Windows 8 comes With IIS 8, so far I’ve found some “juicy” New features 🙂
First of the MMC looks like the old IIS7 (thank god Microsoft hasn’t implemented a Silverlight Console for this feature)
ill just walk quick trough som New features in IIS.
First of when you open the IIS console you have now a New option on the right side menu called “Get New web platform componentes” This will redirect you to a website where you can download Microsoft Web platform installer.
NB: If you want to test this you have to have .Net 3.5 installed first ( you can install this via Server Manager )
As you can see this Application makes it easy for a webmaster to install the Tools he/her needs, and you can also install any CMS solution that is avaliable. (This isn’t a New feature in IIS8 but for the sake of the demo I thought Id just take a quick walktrough.) And If I choose WordPress as my CMS and mark it for install, the Application Automatic find what other Components I need for my installation.
But enough of the web platform installer, lets go back to IIS.
IIS 7 introduced support for CPU Throttling at an Application Pool level. You could specify a limit of CPU usage and a corresponding action to take when that limit was exceeded. The two available options were NoAction or KillW3wp. The names accurately reflect what each option does: Doing nothing in the case of NoAction, or killing the worker process for KillW3wp.
In IIS8 you have two more options “Throttle” and “Throttleunderload”
The Throttle option will always restrict the application to the specified amount of CPU utilization, while the ThrottleUnderLoad option will allow the process to use more than the specified amount of CPU, provided that there is no contention for CPU resources. So when a webapplication goes berserk It doesn’t have to kill the w3 process.
And lets not forget Centralized SSL Certificates Management.
Here is what Microsoft says about it.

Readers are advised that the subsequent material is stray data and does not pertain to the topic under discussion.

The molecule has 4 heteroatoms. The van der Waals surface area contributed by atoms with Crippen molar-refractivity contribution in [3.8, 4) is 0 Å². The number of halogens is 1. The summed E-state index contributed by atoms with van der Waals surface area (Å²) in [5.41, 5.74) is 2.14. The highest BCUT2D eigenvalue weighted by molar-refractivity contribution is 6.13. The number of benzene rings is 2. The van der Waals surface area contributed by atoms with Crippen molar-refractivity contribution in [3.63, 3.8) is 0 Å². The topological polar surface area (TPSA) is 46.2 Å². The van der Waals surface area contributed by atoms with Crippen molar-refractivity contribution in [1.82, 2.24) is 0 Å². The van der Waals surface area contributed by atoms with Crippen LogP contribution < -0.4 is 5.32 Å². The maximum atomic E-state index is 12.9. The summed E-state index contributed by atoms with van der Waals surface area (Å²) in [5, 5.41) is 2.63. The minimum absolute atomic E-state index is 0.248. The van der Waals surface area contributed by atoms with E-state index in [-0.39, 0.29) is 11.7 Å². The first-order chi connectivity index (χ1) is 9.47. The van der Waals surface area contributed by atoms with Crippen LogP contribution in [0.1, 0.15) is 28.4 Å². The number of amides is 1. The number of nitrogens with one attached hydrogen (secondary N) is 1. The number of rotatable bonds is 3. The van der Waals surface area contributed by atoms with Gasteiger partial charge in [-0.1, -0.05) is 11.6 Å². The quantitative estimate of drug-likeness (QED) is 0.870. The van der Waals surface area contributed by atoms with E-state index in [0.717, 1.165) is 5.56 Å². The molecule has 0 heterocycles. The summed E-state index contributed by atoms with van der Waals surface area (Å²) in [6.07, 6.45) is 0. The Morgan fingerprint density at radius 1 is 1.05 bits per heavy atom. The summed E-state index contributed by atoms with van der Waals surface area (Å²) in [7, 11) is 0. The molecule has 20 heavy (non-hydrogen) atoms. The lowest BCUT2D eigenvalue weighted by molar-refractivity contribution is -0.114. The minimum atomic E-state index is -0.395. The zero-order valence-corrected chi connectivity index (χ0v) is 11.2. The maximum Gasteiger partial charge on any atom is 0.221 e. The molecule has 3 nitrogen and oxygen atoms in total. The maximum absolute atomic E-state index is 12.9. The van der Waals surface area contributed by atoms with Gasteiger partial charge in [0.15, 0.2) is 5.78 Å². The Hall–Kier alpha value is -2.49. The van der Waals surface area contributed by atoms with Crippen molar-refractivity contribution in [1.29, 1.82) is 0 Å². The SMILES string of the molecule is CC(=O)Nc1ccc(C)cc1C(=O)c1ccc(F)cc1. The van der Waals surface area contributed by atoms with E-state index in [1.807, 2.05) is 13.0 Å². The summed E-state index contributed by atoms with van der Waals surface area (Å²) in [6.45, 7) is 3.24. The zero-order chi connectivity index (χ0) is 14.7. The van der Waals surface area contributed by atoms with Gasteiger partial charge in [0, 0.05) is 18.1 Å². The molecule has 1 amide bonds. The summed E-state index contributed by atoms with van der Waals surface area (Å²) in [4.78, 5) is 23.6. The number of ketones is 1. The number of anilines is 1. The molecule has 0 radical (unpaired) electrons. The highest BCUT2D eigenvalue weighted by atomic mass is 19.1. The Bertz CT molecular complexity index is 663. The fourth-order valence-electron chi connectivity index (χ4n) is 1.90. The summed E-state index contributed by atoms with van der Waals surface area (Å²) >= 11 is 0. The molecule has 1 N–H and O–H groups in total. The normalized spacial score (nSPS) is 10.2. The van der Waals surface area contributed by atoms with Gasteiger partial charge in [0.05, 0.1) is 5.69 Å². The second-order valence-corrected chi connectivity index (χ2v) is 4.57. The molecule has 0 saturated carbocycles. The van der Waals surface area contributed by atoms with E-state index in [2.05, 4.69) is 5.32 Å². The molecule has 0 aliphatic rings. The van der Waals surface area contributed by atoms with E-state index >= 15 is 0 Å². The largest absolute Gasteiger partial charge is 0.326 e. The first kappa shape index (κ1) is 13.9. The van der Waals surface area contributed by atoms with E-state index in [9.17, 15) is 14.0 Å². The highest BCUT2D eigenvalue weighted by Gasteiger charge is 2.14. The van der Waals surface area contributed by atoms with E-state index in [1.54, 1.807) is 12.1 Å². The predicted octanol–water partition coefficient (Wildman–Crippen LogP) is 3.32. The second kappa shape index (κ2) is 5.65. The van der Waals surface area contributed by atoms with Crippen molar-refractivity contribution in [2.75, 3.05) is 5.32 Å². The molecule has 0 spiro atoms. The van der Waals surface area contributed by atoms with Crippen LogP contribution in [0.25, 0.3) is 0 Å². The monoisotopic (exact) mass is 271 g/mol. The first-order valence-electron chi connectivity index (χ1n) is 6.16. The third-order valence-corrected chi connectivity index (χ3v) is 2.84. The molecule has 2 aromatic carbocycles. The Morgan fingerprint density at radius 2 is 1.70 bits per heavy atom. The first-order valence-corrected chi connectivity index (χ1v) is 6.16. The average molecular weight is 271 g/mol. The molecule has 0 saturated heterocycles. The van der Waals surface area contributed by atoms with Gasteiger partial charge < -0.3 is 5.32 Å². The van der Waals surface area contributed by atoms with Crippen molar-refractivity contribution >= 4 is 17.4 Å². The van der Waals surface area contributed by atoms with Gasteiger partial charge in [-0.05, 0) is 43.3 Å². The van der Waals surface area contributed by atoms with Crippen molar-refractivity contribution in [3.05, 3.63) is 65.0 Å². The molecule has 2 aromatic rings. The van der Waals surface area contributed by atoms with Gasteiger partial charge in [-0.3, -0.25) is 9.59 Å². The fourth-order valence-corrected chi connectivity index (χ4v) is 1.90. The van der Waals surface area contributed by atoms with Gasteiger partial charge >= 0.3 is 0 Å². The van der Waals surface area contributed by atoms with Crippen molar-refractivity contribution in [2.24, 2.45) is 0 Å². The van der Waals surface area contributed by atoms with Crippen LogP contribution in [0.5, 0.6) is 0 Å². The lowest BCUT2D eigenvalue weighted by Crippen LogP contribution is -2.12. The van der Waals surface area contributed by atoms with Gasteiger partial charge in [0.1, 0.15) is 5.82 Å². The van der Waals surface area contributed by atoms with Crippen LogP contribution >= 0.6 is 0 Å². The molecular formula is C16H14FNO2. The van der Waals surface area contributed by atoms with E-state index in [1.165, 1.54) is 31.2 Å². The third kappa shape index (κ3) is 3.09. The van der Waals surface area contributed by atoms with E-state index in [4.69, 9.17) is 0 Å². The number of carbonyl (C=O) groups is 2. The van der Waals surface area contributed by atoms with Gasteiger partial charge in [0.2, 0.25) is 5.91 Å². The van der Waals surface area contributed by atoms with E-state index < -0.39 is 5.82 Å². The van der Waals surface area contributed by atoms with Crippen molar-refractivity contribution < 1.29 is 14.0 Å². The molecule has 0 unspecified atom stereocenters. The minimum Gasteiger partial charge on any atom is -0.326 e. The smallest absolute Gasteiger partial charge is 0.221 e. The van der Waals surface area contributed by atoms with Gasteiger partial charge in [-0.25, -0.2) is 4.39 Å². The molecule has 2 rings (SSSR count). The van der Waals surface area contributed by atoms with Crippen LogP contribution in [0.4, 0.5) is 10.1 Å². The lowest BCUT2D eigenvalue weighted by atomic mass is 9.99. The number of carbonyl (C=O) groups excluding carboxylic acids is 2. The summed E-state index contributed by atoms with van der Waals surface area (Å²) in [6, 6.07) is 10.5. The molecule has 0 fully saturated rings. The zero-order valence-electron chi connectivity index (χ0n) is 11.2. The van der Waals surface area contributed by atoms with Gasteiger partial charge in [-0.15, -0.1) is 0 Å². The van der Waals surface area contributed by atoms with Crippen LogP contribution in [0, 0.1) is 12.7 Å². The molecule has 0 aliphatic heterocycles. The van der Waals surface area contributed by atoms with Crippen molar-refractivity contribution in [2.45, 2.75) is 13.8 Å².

On Windows Server 8, the Centralized SSL Certificate Support feature allows the server administrators to store and access the certificates centrally on a file share. Similar to Shared Configuration feature introduced in Windows Server 2008, the Windows Servers in a server farm can be configured to load the certificates from the file share on-demand.
With this feature, the management experience of SSL bindings is much simplified. When it comes to SSL, the DNS name and CN name of the certificate must match. Similar contract can be further extended to the file names of the certificates. For example, www.contoso.com would use the certificate with a file name www.contoso.com.pfx. This contract enables Windows Server 8 to have just one SSL binding, regardless of the number of secure sites that are using this feature. The corresponding certificate is inferred by the SNI value or hostname of the requested web site, and by matching it to the file name of the certificate.
This feature is not default installed by IIS, it is an optional feature.
- Open IIS Manager.
- Select server node in the left navigation window:
- Under Management, double-click on Centralized Certificates:
- In the Actions pane, select Edit Feature Settings:
- Enter the following information:
- Enable Centralized Certificates: Selected
- Physical path: For example: \localhosttemp
- This is UNC path to the file share where the certificates are located.
- User name: Specify a user account that has read access to the file share.
- Password/Confirm password.
- Certificate Private Key Password:
- This is optional. If the certificates do not have password, leave this empty.
- If the certificates have one global password, enter that password here.
If you want to can show the SSL binding type from Powershell if you type the command
netsh http show sslcert